Award winning musician Regina Carter is a genre bending violinist. Though classically trained, she’s made a career recording jazz, folk and fiddle styles. She’s performed around the world, but this week Carter was in Rhode Island spending time with local music students. This was one stop she made in a series of events by FirstWorks, including a concert Saturday night at RISD.
We’re extending summer just a little longer this week with our series One Square Mile focused on Narragansett Bay. Now we offer a little poetry. Rhode Island Public Radio’s Catherine Welch caught up with Rick Benjamin, the state’s poet laureate, who wrote a poem about the bay for our series.
Do you have insight or expertise on this topic? Please email us, we'd like to hear from you. email@example.com
This week, we’re exploring Narragansett Bay. It’s the focus of a regular series called “One Square Mile,” where we dive deep into a particular area of Rhode Island. We’re taking a look at the people and places who make the bay so vital to the Ocean State.
It has been a while since a full scale version of “My Fair Lady” – one of the truly superb American musicals – has been done around here. So, thank goodness this Ocean State production is a true winner, super in some ways and just fine in others.
It’s Latino Heritage Month in Rhode Island. Through October 15th there will be performances, discussions and readings highlighting Latino culture. For this month’s Artscape, Rhode Island Public Radio’s Catherine Welch caught up with a Dominican percussionist who started feeling the rhythm years before ever touching a drum.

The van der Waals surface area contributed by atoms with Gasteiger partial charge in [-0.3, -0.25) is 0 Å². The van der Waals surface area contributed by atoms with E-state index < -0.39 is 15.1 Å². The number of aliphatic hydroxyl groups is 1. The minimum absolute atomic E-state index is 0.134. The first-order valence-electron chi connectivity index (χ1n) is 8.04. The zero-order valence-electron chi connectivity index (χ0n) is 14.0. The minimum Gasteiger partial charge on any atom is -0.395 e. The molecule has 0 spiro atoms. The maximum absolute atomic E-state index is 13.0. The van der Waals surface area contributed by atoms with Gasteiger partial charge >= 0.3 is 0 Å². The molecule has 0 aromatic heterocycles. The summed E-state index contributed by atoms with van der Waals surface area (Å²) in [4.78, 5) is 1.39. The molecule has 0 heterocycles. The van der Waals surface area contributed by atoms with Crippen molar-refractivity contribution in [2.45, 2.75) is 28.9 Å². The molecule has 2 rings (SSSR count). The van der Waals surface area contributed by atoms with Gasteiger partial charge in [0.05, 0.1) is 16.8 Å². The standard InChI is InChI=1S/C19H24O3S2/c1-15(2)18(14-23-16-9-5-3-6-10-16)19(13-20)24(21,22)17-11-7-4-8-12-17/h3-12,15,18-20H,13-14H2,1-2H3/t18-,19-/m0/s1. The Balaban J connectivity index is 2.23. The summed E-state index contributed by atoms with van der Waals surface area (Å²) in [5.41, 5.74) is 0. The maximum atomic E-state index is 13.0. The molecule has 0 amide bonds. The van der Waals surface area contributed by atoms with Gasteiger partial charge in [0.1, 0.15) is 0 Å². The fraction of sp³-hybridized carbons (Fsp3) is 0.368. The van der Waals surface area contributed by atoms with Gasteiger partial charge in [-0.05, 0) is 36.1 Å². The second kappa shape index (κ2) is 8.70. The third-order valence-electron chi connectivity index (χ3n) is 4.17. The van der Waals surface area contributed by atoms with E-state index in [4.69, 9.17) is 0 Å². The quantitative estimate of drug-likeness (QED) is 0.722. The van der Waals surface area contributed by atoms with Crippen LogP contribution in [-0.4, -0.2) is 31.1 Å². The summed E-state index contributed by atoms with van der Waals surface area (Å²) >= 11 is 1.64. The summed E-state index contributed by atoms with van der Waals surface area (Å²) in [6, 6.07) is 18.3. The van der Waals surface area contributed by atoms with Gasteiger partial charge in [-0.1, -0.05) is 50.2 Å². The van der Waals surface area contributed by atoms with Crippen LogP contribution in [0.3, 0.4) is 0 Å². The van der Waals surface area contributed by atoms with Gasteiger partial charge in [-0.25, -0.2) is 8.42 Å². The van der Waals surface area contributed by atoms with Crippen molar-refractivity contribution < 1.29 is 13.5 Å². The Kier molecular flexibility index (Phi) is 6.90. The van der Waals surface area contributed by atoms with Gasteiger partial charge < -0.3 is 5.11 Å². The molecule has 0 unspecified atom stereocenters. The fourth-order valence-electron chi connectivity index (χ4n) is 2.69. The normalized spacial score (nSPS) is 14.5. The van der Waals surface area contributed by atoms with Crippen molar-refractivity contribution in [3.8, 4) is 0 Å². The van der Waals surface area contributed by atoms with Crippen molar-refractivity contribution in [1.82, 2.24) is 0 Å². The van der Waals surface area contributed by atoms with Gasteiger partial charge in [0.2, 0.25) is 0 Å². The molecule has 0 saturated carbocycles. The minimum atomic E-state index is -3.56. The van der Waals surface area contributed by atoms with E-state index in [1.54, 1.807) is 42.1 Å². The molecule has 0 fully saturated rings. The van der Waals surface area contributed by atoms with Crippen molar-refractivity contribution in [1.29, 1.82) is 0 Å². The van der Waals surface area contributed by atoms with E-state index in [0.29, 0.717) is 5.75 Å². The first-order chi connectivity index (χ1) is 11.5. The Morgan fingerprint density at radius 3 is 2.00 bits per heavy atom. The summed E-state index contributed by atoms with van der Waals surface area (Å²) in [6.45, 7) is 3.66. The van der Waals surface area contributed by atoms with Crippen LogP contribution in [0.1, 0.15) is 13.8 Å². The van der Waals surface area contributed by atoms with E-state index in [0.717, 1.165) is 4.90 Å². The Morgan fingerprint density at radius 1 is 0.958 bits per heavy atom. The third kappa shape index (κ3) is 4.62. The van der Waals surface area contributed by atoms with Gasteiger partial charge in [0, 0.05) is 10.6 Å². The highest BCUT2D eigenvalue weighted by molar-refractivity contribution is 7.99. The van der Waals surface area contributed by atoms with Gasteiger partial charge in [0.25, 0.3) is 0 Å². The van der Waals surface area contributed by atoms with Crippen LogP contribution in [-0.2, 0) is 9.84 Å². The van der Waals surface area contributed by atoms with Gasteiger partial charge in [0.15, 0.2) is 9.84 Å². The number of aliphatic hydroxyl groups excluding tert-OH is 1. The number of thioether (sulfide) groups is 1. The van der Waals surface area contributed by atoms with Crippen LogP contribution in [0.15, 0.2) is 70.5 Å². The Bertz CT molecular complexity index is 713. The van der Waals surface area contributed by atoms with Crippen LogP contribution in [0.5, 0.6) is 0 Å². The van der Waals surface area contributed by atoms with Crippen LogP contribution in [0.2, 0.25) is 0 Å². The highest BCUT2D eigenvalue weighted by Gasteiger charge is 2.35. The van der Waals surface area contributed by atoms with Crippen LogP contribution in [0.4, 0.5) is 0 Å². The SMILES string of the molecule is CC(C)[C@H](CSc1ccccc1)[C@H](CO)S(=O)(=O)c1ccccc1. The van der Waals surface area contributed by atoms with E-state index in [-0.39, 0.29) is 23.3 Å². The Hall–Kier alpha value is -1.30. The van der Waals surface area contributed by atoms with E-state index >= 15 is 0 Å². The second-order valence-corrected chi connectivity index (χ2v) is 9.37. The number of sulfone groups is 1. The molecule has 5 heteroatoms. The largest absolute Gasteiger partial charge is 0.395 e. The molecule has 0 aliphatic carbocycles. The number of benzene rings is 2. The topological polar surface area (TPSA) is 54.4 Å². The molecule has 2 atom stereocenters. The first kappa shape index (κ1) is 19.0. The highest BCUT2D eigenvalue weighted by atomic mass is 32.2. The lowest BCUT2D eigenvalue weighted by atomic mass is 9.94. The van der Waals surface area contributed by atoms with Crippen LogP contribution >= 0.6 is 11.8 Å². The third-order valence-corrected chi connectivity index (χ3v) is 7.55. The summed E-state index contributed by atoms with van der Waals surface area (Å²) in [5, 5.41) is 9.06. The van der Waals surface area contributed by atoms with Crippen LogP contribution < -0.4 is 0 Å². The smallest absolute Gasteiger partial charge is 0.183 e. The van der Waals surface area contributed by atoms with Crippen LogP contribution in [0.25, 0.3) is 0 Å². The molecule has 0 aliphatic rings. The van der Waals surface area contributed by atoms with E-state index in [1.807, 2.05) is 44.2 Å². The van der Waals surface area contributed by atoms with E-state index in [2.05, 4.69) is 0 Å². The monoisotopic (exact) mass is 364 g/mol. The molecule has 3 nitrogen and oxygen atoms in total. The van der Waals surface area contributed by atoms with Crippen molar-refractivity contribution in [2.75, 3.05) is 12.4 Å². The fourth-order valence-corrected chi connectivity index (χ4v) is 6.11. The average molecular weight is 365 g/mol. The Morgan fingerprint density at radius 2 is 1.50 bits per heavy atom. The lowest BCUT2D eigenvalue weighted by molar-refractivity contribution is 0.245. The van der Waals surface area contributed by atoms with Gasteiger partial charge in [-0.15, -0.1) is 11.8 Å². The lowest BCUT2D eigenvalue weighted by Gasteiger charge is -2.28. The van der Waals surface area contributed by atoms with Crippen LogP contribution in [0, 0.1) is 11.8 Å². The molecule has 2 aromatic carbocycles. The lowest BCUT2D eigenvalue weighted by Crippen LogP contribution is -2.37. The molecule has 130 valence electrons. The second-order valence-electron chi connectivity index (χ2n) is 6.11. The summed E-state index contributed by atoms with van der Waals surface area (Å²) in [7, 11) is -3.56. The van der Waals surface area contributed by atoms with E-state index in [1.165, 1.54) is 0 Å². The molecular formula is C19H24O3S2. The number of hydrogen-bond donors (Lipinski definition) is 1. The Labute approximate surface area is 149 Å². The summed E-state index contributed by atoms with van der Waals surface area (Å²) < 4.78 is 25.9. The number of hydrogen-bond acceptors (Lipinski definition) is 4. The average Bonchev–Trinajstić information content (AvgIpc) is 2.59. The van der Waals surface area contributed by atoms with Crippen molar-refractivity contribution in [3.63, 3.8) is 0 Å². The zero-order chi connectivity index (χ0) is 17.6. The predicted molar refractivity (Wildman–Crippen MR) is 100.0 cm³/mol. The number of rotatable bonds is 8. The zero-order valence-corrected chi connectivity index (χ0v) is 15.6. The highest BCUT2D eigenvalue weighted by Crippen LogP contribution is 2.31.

Well, that's true. Written in 10 days when Chekhov, a newly minted physician, was 27, Ivanov has all the elements of the author's later greatness. It looks at an extended family of Russians as they struggle with their lives, their fortunes, their very honor.
The center point is one Nikolai Ivanov, a ne’er-do-well landholder, who felt he could conquer the world and then found himself accused of marrying for money. As middle-age approached he began to learn that he was a failure, and a well-meaning lout, too.
Written by a relatively unknown but fast-rising playwright, George Brant, this play flies high in many ways. It begins with our heroine, called “The Pilot,” rhapsodizing about being, well, a pilot. A fighter pilot, that is. A different breed.
Gowned, if that's the word, in a droopy pilot's one piece flight suit rippled with zippers and great big pockets, she appears on stage to the roar of a jet engine and tells you of the wonders of high, blue altitude. She calls her F-16 fighter, “Tiger” and says “he” “can feel the sky in me.”
In the 1800s, Brown University boasted an impressive natural history museum, curated by one John Whipple Potter Jenks. But 100 years later, the museum had vanished. Now a group of students from Brown and RISD have done their best to piece it back together.
For this month’s Rhode Island Artscape, Rhode Island Public Radio’s John Bender went to find out more about the rebuilding of Brown’s lost museum.
The 18th annual Rhode Island International Film Festival is underway. The festival kicked off Tuesday night with a series of short films at the Providence Performing Arts center. It's recognized as a launching pad for up-and-coming directors. Festival director George Marshall said the Rhode Island provides filmmakers with a less crowded place to showcase work.
"You can get a lot more publicity out of Rhode Island than out of New York or Los Angeles, where you tend to get lost. What do you want to do? You want to get picked up," said Marshall.